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HIV, AIDS, and Mental Health


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HIV, AIDS, And Impact On Mental Health

Mental health problems do not necessarily happen in isolation. They can also arise in relation to physical diseases. In this article, we look at how HIV/AIDs can affect mental health.

What Is HIV? Is It Different From AIDS?

Although most people associate these two acronyms with each other, many don’t understand how they are related. 

  • Human Immunodeficiency Virus (HIV) is a virus that causes the deterioration of the immune system. It attacks CD4+ T cells, the white blood cells that play a key role in combating infections. Fewer of these cells results in a greater vulnerability to disease.
  • Acquired Immunodeficiency Syndrome (AIDS) is a condition that develops as the result of an advanced HIV infection that has caused extensive damage to the immune system. Also called HIV stage 3, its symptoms are related to other subsequent infections one can contract as a result of the body’s weakened defenses.

HIV can never be completely eliminated by the immune system, and is transmitted via bodily fluids during sexual intercourse, pregnancy, breastfeeding, or sharing syringes.

While it is not possible to have AIDs without HIV, many individuals with HIV never contract AIDs. Modern treatments such as antiretroviral therapy (ART) are available to suppress HIV and allow patients to live long, healthy lives (1).

Mental Health Risks Associated With HIV and AIDS

Stress

Living with a serious illness like HIV is stressful and can impact one’s mental health. Individuals with HIV/AIDs have a greater probability of mood disorders such as anxiety and depression, the latter being especially prevalent at 31%. (2) 

HIV patients must contend with stressful situations such as:

  • Social stigma surrounding HIV/AIDs and possible discrimination
  • Fear of having to disclose HIV-positive status to others
  • Managing medication and treatment schedules
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Damage to the Brain

HIV and associated infections can also physically impact the brain, negatively affecting a person’s thoughts and behavior. The severe inflammation caused by HIV may damage the brain and the spinal cord, causing neurological damage such as pain and movement problems and/or neurocognitive damage like mental processing, memory and concentration. An estimated 50% of people with HIV develop neurological complications. (3)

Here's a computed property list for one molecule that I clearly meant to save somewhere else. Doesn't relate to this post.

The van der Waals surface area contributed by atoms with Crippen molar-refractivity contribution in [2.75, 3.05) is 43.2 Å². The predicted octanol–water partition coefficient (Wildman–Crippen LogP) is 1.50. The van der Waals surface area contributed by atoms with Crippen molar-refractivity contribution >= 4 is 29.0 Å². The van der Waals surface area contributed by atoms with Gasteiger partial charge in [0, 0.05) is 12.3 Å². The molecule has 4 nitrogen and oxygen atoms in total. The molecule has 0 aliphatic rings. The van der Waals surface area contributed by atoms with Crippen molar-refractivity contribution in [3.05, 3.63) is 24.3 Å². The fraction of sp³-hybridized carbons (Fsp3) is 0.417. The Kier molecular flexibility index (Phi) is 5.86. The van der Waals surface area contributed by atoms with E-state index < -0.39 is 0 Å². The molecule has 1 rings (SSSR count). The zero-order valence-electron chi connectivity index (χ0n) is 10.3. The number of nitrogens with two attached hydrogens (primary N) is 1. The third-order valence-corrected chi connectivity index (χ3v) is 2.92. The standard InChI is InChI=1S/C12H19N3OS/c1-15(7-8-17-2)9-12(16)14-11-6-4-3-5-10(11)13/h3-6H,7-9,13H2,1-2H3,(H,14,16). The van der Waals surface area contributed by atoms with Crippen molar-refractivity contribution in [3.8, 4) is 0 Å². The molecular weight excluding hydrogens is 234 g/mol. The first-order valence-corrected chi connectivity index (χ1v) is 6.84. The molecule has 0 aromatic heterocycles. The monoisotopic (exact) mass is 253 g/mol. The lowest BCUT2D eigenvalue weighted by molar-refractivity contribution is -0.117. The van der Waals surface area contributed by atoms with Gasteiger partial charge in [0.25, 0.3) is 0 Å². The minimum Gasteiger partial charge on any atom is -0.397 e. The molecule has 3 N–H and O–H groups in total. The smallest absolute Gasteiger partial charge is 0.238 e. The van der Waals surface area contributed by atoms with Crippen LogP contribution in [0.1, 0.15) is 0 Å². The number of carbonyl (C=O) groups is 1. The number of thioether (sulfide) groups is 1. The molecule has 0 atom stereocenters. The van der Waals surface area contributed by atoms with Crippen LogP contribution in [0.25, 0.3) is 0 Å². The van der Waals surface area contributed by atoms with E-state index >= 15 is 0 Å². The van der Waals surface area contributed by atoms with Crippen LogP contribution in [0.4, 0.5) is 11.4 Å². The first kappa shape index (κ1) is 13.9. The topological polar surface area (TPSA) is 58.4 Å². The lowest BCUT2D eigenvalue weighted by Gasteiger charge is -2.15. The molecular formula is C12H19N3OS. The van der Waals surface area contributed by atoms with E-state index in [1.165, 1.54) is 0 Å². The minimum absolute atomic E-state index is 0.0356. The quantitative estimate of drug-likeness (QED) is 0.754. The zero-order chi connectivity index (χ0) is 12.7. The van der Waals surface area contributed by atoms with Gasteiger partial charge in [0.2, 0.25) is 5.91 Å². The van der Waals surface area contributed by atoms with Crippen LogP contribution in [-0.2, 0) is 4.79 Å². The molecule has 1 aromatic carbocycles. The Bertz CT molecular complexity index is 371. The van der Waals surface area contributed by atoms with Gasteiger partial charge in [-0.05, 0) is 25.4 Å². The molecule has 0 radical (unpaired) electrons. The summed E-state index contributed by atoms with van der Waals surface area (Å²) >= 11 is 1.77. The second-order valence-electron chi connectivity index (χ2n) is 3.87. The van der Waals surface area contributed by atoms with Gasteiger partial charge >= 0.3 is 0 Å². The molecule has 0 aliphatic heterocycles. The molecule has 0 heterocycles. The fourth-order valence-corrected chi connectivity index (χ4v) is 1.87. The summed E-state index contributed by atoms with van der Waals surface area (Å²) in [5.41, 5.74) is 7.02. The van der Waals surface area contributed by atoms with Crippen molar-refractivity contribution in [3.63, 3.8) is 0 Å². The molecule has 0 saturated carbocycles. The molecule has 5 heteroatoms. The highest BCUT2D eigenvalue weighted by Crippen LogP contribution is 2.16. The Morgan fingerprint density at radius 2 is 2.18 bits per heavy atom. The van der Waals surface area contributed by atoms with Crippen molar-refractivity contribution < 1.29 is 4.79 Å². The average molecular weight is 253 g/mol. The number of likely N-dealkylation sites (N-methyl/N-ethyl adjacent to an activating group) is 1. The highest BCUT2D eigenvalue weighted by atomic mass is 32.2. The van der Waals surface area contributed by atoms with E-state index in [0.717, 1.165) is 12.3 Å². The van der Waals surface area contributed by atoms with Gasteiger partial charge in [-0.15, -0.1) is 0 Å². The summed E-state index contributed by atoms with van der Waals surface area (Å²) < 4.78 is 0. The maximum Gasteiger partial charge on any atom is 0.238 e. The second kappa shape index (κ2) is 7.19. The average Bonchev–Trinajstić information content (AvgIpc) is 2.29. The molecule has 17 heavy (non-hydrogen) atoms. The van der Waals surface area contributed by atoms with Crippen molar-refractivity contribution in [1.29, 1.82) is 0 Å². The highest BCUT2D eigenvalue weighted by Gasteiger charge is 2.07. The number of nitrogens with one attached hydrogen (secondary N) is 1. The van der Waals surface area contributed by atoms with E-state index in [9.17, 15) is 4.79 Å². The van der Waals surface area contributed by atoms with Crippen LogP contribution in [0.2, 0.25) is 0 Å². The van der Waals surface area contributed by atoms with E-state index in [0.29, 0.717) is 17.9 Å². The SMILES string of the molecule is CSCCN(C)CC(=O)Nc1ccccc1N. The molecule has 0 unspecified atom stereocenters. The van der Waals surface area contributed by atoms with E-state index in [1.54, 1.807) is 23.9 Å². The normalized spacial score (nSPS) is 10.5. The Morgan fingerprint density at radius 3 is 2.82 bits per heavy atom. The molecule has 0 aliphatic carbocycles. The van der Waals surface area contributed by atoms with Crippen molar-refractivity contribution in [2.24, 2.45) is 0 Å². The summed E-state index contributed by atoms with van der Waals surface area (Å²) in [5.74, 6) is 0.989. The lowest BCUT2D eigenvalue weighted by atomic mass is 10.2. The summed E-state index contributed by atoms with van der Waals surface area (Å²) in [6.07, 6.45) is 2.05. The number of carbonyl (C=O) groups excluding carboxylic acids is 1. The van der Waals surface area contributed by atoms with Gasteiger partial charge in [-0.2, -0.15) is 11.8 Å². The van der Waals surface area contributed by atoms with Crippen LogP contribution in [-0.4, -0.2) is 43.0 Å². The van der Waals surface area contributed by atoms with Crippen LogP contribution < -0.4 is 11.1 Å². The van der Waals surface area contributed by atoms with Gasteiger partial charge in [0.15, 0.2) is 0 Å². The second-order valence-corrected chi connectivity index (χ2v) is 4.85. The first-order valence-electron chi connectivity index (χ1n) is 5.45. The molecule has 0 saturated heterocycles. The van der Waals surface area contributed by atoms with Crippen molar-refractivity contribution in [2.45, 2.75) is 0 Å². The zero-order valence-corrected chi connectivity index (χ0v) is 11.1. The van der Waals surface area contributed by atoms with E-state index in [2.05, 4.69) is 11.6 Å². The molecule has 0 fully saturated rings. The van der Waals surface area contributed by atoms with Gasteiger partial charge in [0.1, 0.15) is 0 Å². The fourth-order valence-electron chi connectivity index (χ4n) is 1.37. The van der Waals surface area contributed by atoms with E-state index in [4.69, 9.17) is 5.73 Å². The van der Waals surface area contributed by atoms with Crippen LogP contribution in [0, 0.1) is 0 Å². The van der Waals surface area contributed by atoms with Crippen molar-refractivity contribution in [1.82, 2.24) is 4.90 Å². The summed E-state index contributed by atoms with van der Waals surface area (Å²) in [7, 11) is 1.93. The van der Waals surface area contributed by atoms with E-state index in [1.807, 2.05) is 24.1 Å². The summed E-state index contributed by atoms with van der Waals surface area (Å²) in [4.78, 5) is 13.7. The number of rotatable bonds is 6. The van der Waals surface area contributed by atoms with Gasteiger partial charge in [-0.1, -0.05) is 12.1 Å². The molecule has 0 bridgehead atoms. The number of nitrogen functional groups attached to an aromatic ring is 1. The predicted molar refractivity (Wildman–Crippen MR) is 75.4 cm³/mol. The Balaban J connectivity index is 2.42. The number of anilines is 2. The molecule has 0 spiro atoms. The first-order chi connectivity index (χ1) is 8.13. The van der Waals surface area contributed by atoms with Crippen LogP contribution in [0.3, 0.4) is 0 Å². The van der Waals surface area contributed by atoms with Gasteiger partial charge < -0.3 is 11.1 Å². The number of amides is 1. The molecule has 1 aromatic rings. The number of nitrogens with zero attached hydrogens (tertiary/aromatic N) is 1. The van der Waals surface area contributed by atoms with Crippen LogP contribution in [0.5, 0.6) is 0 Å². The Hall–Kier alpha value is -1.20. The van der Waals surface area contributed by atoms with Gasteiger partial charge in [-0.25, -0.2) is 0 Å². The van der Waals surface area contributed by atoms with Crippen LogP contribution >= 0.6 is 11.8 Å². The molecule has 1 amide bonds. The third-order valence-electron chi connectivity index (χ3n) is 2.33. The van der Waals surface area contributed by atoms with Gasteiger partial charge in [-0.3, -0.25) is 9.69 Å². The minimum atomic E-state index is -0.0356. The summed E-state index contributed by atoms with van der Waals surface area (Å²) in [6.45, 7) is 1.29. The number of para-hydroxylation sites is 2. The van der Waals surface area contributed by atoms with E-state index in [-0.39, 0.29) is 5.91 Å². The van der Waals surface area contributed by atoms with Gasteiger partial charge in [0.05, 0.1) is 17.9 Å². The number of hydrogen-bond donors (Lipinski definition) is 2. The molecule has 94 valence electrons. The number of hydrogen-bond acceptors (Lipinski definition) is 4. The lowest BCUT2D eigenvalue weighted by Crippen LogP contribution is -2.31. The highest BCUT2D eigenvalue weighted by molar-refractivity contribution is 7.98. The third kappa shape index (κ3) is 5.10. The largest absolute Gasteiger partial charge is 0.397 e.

Because thoughts and emotions arise from electrochemical activity in the brain, the damage caused by inflammation can also bring about or compound mental health disorders. Inflammation of the brain (encephalitis), dementia, and brain atrophy are less common among HIV patients undergoing treatment.

Effects of Medication

Simply starting ART can relieve symptoms of anxiety, but some patients on antiretroviral medicines may experience side effects such as depression, anxiety, and sleeplessness. Anxiety has also been linked to poor adherence to the medication schedule. (4)

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HIV patients should consult their healthcare provider before starting ART, and the provider should monitor the patient’s mental state throughout treatment. Patients should also disclose any use of alcohol, drugs, or other medications (including mental health medicines) to avoid dangerous interactions with antiretrovirals.

Mental Health Treatment for People With HIV

People with an HIV diagnosis will find it helpful to understand how it may impact their mental health going forward. Finding appropriate resources, support groups, and treatment options early on is crucial to maintaining mental wellness. 

Treatment options include talk therapy, pharmaceutical medications, and transcranial magnetic stimulation (TMS), a drug-free alternative effective against depression and anxiety.

To make an appointment with a licensed healthcare professional at Madison Avenue TMS & Psychiatry, contact us online or call (212) 731-2033.

Sources:

  1. HIV Treatment: The Basics. HIV Info at NIH.org. August 16, 2021. https://hivinfo.nih.gov/understanding-hiv/fact-sheets/hiv-treatment-basics. Accessed February 6, 2023.
  2. Rezaei S, Ahmadi S, Rahmati J, Hosseinifard H, Dehnad A, Aryankhesal A, Shabaninejad H, Ghasemyani S, Alihosseini S, Bragazzi NL, Raoofi S, Kiaee ZM, Ghashghaee A. Global prevalence of depression in HIV/AIDS: a systematic review and meta-analysis. BMJ Support Palliat Care. 2019 Dec;9(4):404-412. https://pubmed.ncbi.nlm.nih.gov/31537580/. Accessed January 24, 2023.
  3. Power C, Boissé L, Rourke S, Gill MJ. NeuroAIDS: an evolving epidemic. Can J Neurol Sci. 2009 May;36(3):285-95. https://pubmed.ncbi.nlm.nih.gov/19534327/. Accessed January 24, 2023.
  4. Wykowski J, Kemp CG, Velloza J, Rao D, Drain PK. Associations Between Anxiety and Adherence to Antiretroviral Medications in Low- and Middle-Income Countries: A Systematic Review and Meta-analysis. AIDS Behav. 2019 Aug;23(8):2059-2071. https://pubmed.ncbi.nlm.nih.gov/30659424/. Accessed January 24, 2023.  
Dr. Woo has been seeing patients in private practice since 2002, always with the goals of combining evidence-based medicine with psychodynamic psychotherapy and collaborating with other mental health professionals to ensure the best possible outcomes for his patients. He has been certified to administer TMS at his practice since 2017. His greatest clinical interests include helping patients suffering from depression, anxiety, and obsessive compulsive disorder.


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